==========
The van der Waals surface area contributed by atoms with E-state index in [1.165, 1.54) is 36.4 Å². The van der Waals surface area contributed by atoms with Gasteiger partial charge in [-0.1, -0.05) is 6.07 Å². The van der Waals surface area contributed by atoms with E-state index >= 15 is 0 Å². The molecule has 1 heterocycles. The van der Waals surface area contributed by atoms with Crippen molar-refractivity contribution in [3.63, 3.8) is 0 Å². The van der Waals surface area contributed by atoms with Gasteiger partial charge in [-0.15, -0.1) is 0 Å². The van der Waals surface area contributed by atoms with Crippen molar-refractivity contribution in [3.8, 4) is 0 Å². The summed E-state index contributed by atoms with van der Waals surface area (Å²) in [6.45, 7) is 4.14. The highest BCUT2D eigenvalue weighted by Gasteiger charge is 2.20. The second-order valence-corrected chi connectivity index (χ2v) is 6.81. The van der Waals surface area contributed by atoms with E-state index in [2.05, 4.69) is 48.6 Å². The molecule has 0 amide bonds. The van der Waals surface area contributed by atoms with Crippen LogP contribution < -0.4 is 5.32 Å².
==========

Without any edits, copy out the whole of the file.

The van der Waals surface area contributed by atoms with E-state index in [1.165, 1.54) is 36.4 Å². The van der Waals surface area contributed by atoms with Gasteiger partial charge in [-0.1, -0.05) is 6.07 Å². The van der Waals surface area contributed by atoms with E-state index >= 15 is 0 Å². The molecule has 1 heterocycles. The van der Waals surface area contributed by atoms with Crippen molar-refractivity contribution in [3.63, 3.8) is 0 Å². The van der Waals surface area contributed by atoms with Gasteiger partial charge in [-0.15, -0.1) is 0 Å². The van der Waals surface area contributed by atoms with Crippen molar-refractivity contribution in [3.8, 4) is 0 Å². The summed E-state index contributed by atoms with van der Waals surface area (Å²) in [6.45, 7) is 4.14. The highest BCUT2D eigenvalue weighted by Gasteiger charge is 2.20. The second-order valence-corrected chi connectivity index (χ2v) is 6.81. The van der Waals surface area contributed by atoms with E-state index in [2.05, 4.69) is 48.6 Å². The molecule has 0 amide bonds. The van der Waals surface area contributed by atoms with Crippen LogP contribution < -0.4 is 5.32 Å².